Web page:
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The Earth Tigers by Frances Pauli

Giant spiders vs. monster Wasps with a tribal people caught in the crossfire. 

The burrows of the Great Ones are stirring. Horatch, a T’rant scout, is sent into the jungles to find a promising candidate among the scattered tribes of humans. She must be brave, talented, and able to survive the tests ahead.

When he meets Milyi, his hopes soar, but just returning her to the Temple proves difficult. An ancient enemy has also awoken, and if the Wisps have their way, the Great Ones will remain a part of history, the T’rants will fall, and the humans will live as servants to the Wisp cults taking root in secret all across their world.

Note: Also hosted at the author’s website here.

Note: The Earth Tigers contains some graphic violence and harsh language.


A serialized novel, updating sporadically

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Listed: Jun 24, 2014

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Editorial Reviews

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Inventive and Gripping

By Palladian, editor, author of Super

Nov 22, 2015: What if the most intelligent, infrastructure building species wasn’t humans? What if humans merely served as the helpers for these other people? The Earth Tigers poses and answers these questions, and I found the outcome, in story form, to be a gripping read.

The story follows two main protagonists. Horatch, a T’rant, or a spider probably about the size of a small dog, has been given a quest to find a human to help his race rebuild some of their crumbling cities and to prepare for the return of what seems to be his race’s gods. He, in turn, finds Milyi, a young woman struggling to find her place in her village. She lives with her grandmother, who doesn’t seem to like her much, and has tried training for many future occupations, but has been found unsuited to all except becoming one of the tribe’s dancers.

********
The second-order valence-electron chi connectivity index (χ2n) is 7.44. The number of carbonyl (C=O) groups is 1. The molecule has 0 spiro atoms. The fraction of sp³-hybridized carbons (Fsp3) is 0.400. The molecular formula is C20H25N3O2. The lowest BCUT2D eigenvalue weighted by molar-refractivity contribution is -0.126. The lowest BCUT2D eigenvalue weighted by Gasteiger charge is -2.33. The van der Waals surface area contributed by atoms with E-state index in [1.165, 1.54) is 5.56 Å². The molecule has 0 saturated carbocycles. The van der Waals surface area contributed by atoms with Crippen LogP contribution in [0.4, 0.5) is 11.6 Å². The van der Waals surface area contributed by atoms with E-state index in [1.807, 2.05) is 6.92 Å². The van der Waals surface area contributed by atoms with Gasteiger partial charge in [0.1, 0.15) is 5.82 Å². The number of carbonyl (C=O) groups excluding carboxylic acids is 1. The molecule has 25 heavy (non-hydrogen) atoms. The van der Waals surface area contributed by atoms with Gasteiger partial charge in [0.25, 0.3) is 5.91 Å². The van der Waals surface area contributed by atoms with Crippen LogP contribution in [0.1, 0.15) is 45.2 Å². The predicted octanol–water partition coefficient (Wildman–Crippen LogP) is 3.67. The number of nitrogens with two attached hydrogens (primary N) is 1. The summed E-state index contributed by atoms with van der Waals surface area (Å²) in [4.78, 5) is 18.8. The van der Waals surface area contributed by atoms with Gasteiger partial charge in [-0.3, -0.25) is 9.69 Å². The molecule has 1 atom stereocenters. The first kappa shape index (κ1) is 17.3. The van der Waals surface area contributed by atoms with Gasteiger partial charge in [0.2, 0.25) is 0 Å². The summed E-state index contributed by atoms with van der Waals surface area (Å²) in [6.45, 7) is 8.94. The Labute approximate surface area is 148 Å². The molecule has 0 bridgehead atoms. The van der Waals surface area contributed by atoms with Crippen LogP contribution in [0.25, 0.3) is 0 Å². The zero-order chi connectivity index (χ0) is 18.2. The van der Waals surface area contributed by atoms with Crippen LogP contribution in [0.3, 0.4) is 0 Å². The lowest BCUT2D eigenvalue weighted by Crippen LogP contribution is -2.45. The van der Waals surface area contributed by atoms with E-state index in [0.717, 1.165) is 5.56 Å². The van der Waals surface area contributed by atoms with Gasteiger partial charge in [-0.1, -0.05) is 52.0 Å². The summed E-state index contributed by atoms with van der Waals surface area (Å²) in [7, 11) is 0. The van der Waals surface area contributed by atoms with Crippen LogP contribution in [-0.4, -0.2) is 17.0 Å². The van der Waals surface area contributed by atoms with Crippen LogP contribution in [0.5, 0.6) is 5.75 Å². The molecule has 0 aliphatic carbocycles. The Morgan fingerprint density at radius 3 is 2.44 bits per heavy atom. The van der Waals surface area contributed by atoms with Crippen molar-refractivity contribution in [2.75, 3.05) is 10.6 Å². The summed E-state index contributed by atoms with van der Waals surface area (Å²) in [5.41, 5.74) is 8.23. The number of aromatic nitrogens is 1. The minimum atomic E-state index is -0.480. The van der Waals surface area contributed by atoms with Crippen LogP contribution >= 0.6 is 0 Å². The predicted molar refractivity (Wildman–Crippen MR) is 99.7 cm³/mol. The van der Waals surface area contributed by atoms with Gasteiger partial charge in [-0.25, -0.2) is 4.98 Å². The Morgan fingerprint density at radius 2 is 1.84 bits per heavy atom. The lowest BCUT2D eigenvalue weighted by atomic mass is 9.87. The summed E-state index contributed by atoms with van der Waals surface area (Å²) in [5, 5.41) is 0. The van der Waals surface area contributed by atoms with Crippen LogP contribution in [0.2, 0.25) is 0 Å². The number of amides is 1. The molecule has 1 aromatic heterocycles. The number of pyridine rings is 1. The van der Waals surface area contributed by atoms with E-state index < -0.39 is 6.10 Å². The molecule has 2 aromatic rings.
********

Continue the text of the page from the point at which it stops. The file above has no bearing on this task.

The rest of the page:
The complication here begins due to the fact that humans do not suffer a spider to live, which causes a spiral of problems for the both of them. I really enjoyed how the author built up this story, and the way she drew both characters. I got a strong sense of the both of them, and liked how they ended up getting to know one another and work together.

I began the story meaning to read a sampling of the chapters on offer in order to give a first look review, but sometime later, after not being able to stop myself from pressing each button for the next chapter, at the end of those that had been published, wanting more. The author does a good job of building the story from the small beginnings described above, and then showing how the consequences of what the characters do draw more and more complications in their direction, as well as some stunning victories.

I don’t want to say any more about the plot for fear of spoilers, but I heartily recommend this story for anyone interested in speculative fantasy, especially those focused on alien/’other’ races, or coming-of-age fantasy. Even if you just like a good story, I can very much recommend this one; you won’t be disappointed.

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